The outreach efforts have been matched by a major shift in medical school curriculum. Dr. Neville admits that five years ago he had never heard of a concept called “cultural safety;” it means that a doctor’s understanding of the culture of a First Nations patient and the accompanying awareness of colonial power relationships is an integral part of treatment. Cultural safety is now one of the guiding principles in a set of core competencies, developed jointly by the indigenous physicians’ association and the association of medical faculties. Now, each of Canada’s 17 medical faculties is in the process of grafting these core competencies into its curriculum.
At the Association of Faculties of Medicine of Canada’s most recent annual conference this past April in Edmonton, a panel of three indigenous health professionals, including Dr. Lavallée of U of Manitoba, gave a presentation about burdens borne by aboriginal people, the structural issues affecting their health and the concept of cultural safety.
Dr. Lavallée, who is the son of a Métis father and an aboriginal mother from the Interlake region of Manitoba, says that the presentation “had a profound impact on a lot of the people in the audience.
“Profound. People were wiping their eyes. Out of all the talks I’ve given in my whole career, this was the most amazing. I couldn’t imagine this happening even three years ago, and I’ve been one of the leaders in the forefront for the last 15 years.”
In addition to dramatic growth in numbers of aboriginal medical students, the changes to medical curriculum are also having an influence. At McMaster, Dr. Hill has worked hard to expose all students in the program to aboriginal people and culture, by taking students for visits to the Six Nations community, about half an hour west of Hamilton, Ontario. The talks she gives routinely to first-year medical classes have had a noticeable impact. Naheed Dosani, a non-aboriginal second-year student, remembers the passion Dr. Hill had for the topic and the awareness it raised in him and his classmates. These experiences, plus the additional indigenous health elements woven into the curriculum, had such an effect that Mr. Dosani now wants to complete a placement in a First Nations community.
“I’m an example of a non-aboriginal student who has come to this curriculum and is already thinking about, how can I have an impact on aboriginal health?” says Mr. Dosani, who is the second-year class president.
Other medical schools, too, are using the new “core competencies” to integrate examples and create modules and electives that will better acquaint students with aboriginal health issues. Some are making the hiring of indigenous faculty a priority. The University of Alberta has added to its faculty a traditional aboriginal healer named Clifford Cardinal (he also has a master of science degree and a background in public health). Students have the opportunity to shadow him while he practises traditional healing, and he teaches courses focused on indigenous medicine.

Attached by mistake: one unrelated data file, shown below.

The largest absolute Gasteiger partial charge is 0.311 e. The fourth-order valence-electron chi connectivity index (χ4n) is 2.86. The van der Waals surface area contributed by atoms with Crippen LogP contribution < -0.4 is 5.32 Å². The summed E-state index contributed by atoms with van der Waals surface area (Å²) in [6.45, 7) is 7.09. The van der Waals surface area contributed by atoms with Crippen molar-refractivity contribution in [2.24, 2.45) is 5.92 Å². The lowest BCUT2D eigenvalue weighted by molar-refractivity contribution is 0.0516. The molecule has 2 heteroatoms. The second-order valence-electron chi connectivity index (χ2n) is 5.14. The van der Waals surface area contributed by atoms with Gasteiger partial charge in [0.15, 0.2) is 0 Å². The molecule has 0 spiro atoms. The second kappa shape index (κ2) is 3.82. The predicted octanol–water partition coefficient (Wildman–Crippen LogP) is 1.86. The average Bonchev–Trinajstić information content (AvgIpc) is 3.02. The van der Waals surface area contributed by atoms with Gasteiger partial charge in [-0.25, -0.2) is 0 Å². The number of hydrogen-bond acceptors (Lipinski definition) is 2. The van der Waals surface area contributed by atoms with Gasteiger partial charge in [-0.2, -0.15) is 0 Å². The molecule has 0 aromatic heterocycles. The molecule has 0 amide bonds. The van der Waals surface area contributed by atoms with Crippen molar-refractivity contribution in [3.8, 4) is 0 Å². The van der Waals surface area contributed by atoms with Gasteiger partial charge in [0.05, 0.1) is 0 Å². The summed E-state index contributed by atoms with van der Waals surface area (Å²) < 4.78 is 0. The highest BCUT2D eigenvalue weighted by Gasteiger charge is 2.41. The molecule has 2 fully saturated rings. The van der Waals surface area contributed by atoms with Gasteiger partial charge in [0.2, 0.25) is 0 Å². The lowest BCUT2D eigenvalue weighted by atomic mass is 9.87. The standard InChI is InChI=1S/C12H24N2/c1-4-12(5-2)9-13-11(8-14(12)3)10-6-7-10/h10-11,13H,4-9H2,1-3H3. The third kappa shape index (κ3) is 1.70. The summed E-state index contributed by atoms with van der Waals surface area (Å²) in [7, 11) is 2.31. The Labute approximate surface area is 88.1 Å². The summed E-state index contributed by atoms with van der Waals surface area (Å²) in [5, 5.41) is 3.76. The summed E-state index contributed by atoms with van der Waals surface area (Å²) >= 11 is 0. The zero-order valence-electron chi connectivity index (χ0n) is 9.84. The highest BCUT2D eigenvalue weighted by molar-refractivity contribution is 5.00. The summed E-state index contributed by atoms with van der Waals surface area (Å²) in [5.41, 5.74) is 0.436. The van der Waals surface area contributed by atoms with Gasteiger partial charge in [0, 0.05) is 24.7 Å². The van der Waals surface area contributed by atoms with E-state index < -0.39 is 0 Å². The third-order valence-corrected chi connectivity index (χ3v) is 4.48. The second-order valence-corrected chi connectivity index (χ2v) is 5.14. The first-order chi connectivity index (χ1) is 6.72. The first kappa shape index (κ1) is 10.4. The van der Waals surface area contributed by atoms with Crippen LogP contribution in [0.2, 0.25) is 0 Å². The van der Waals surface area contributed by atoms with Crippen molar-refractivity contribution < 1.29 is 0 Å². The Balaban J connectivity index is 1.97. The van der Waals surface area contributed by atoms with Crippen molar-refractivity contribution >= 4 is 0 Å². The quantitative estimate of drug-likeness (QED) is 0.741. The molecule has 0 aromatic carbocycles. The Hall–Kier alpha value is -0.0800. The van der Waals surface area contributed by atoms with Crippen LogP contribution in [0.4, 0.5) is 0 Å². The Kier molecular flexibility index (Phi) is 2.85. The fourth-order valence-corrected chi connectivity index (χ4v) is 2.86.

Some schools are offering placements that give students intimate exposure to the needs of an aboriginal community. None are doing more along these lines than the Northern Ontario School of Medicine, which opened in 2005 with campuses at both Lakehead and Laurentian universities. It says it is the first medical school in the world that requires students to spend at least four weeks living and working in an indigenous community.
“The focus is on the students learning about the community, about the history, about the tradition, about the culture, about the social and health issues,” says Roger Strasser, the school’s founding dean (and previously head of rural health at Monash University in Australia).
“For many of the students, this is a life-transforming experience,” he says. “They come back with a different view of themselves and of aboriginal people and culture.”
Surely, making these kinds of curriculum changes and recruiting and retaining more indigenous medical students is a worthy goal in itself. But a debate roils over the question: where will these graduates have the greatest positive impact on health care delivery for indigenous peoples? Even with the infusion of 56 new aboriginal doctors this year, the number of indigenous physicians in Canada – about 250 – is still well short of 2,000, a target that, if met, would bring the ratio of aboriginal physicians to aboriginal people in line with the situation for the rest of Canadians.
One view is that securing more aboriginal doctors for First Nations communities should be the top priority, given their unique pairing of skills with an intimate knowledge of the culture and needs of their community. Others argue that having aboriginal doctors in senior positions where they can dispel stereotypes, work in advocacy and serve as role models for those coming through the system is more important.
Evan Adams is one who resists picking a side. A member of the Sliammon First Nation who trained as an MD at the University of Calgary, Dr. Adams serves as aboriginal health physician adviser for B.C.’s Ministry of Healthy Living and Sport. He says aboriginal doctors are needed in all sectors.
“Some of us are going into clinical service, which is what we’re trained to do. Some of us are going into public health, and some of us are going into research. We’re needed in all those areas. And we’re really, really needed in simple advocacy roles, speaking up for ourselves and our patients, to say, look, we really need to do more for them.”
Dr. Farrugia won’t be returning to her First Nations community, even though she feels the pull. And she’s already feeling a special burden.
“I’m sure people expect me to solve a lot of their problems, or solve every problem that exists with aboriginal health care.”
But, she says, she can only focus on one area – orthopedic surgery, her chosen specialty. As an orthopedic surgeon, she says she can help both aboriginal Canadians – particularly children and obese adults requiring hip and joint replacements – and non-aboriginal patients.
Her career goals reflect the dual focus that’s inherent in being both a medical doctor and an indigenous person in Canada today. “I want to gain a reputation as an approachable, well-engaged physician who gives a special amount of care to my patients, whether they’re aboriginal or not,” says Dr. Farrugia.
Her face knits into a look of resolve. “And I want to be known as a person who is always up for a fight, that I’m not going to back down, that I’m going to continuously advocate for aboriginal people – and for the health of Canadians.”